Yellen urges 'more ambitious' G7 plans for Russian assets

US Treasury Secretary Janet Yellen wants G7 leaders to seize the interest payments on billions of frozen Russian bank assets (Jim WATSON)
US Treasury Secretary Janet Yellen wants G7 leaders to seize the interest payments on billions of frozen Russian bank assets (Jim WATSON)

US Treasury Secretary Janet Yellen on Thursday urged G7 ministers meeting in Italy to consider "more ambitious options" to use frozen Russian assets to help Ukraine.

The ministers and central bankers from the Group of Seven world powers are meeting in Stresa, on the shores of northern Italy's Lake Maggiore, to prepare for a summit of G7 heads of state next month in Puglia.

Yellen said the group would also discuss what Washington considers to be "overcapacity" of key green technologies from China such as electric vehicles, batteries and solar panels.

Top of the agenda is a plan to finance crucial aid to war-torn Ukraine using the interest generated by the 300 billion euros ($325 billion) of Russian central bank assets frozen by the G7 and Europe.

The European Union earlier this month approved using the profits from the assets it froze to arm Ukraine, hoping to raise up to three billion euros a year.

In a press conference, Yellen welcomed the plan but added that "we must also continue our collective work on more ambitious options, considering all relevant risks and acting together."

The United States has proposed granting Ukraine up to $50 billion in loans secured by interest on the assets.

But the details have not been finalised, including whether the debt would be issued by the United States alone or G7 countries as a whole.

Yellen had initially advocated a more radical solution -- the confiscation of the Russian assets themselves.

But European countries worried about creating a precedent in international law and the risk of serious legal disputes with Moscow.

As the G7 ministers gathered, Russian President Vladimir Putin signed a decree allowing the confiscation of assets inside Russia belonging to US companies or citizens.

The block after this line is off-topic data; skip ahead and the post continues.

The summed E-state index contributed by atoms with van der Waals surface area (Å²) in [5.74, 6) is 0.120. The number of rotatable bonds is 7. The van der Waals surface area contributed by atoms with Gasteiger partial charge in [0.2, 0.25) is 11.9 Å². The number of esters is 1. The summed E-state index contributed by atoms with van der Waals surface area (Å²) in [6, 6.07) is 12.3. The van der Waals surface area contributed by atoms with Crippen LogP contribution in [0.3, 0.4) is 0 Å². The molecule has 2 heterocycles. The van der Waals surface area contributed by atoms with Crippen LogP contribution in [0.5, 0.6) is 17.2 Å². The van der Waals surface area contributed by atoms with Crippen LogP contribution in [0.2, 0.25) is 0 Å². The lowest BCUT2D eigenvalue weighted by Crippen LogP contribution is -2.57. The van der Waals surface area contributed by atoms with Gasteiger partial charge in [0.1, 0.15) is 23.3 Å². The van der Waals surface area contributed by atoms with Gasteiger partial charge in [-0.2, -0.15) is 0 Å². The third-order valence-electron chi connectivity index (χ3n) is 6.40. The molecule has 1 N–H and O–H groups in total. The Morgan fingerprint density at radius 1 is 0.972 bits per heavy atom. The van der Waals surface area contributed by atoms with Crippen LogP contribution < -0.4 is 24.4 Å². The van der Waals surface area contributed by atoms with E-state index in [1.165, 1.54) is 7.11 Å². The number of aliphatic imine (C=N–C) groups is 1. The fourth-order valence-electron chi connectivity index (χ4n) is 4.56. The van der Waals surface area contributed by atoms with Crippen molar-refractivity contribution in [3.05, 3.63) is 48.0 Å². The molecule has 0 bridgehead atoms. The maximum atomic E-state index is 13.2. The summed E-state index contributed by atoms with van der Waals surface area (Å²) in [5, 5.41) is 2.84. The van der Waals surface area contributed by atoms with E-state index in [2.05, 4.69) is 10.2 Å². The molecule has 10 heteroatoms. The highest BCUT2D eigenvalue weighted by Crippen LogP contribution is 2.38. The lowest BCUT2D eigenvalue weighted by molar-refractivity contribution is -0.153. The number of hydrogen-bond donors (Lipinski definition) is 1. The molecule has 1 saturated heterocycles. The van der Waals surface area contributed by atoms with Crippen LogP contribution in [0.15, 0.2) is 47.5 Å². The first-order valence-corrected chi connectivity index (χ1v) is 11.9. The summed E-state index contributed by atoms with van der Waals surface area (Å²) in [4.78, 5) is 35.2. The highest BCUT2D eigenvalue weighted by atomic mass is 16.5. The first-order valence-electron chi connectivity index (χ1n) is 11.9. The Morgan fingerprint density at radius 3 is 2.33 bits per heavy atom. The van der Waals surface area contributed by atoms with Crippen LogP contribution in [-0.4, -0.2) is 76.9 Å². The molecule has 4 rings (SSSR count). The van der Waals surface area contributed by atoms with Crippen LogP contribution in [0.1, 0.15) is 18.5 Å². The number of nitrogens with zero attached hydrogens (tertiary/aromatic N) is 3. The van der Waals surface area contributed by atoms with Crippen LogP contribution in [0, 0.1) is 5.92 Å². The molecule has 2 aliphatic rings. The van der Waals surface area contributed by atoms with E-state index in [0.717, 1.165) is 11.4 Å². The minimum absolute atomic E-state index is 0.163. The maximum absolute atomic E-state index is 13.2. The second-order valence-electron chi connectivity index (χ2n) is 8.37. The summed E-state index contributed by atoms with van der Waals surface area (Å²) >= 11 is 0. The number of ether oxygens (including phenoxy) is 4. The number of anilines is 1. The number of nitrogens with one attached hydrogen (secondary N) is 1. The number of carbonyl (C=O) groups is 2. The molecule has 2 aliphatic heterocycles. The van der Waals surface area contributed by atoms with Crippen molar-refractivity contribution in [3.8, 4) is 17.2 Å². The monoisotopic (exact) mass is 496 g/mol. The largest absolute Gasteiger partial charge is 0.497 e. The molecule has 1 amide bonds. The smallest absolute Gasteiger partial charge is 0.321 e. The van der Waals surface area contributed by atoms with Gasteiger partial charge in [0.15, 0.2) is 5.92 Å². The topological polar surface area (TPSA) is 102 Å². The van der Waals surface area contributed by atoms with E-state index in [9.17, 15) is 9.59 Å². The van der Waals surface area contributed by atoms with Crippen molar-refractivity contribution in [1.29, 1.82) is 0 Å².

Many Western companies have left Russia since the February 2022 invasion of Ukraine and the Western sanctions that followed, but those that remain risk having their assets seized.

In addition to the United States and Italy -- which is G7 president this year -- the group includes Britain, Canada, France, Germany and Japan.

- Legal issues -

Yellen said she was looking for "general agreement on the concept" of a deal on assets, to form the basis of "concrete options" to be presented to G7 leaders meeting from June 13-15.

She added that while the 50-billion-euro figure was being discussed, "there hasn't been a decision on an amount".

"Failure to take additional action is not an option -- not for Ukraine's future and not for the stability of our own economies and the security of our peoples," Yellen said.

Experts have warned any further G7 action against Russia could lead to similar reprisals against European companies still operating in the country.

In April, Moscow took "temporary" control of the Russian subsidiary of the Italian heating equipment group Ariston in retaliation for what it called "hostile actions" by Washington and its allies.

Italy's economy minister, Giancarlo Giorgetti, told journalists "a solid legal basis" had to be found.

"Now the problem is how we are able to use the future windfall profits to build a loan facility for Ukraine," he said.

"Perhaps for the next political summit in Puglia we will reach a solution," he added.

His German counterpart Christian Lindner was sceptical, saying: "There are many unresolved questions, many open questions, it's now the time to speak about them but Im not expecting a decision, the subject is too complex".

John Kirton, director of the University of Toronto's G7 Research Group, said that tapping just the interest on Russian assets "would considerably reduce the legal problems".

"Legally, it would not be confiscating the 'assets'," he told AFP.

France on Wednesday welcomed the US plan with Economy Minister Bruno Le Maire saying the US proposals "fall within the framework of international law".

- China overproduction -

The G7 ministers will also discuss concerns that Chinese government support for green technologies is leading to more production capacity than global markets can absorb, driving cheap exports and stifling growth elsewhere.

"Overcapacity threatens the viability of firms around the world, including in emerging markets," Yellen said.

She added: "It's critical that we and the growing numbers of countries who have identified this as a concern present a clear and united front."

France is also pushing for discussion in Stresa of a proposal championed by G20 head Brazil on a global tax on the world's wealthiest.

But Yellen said she was opposed to "this particular formulation" that would redistribute proceeds among countries based on their exposure to climate-related damage.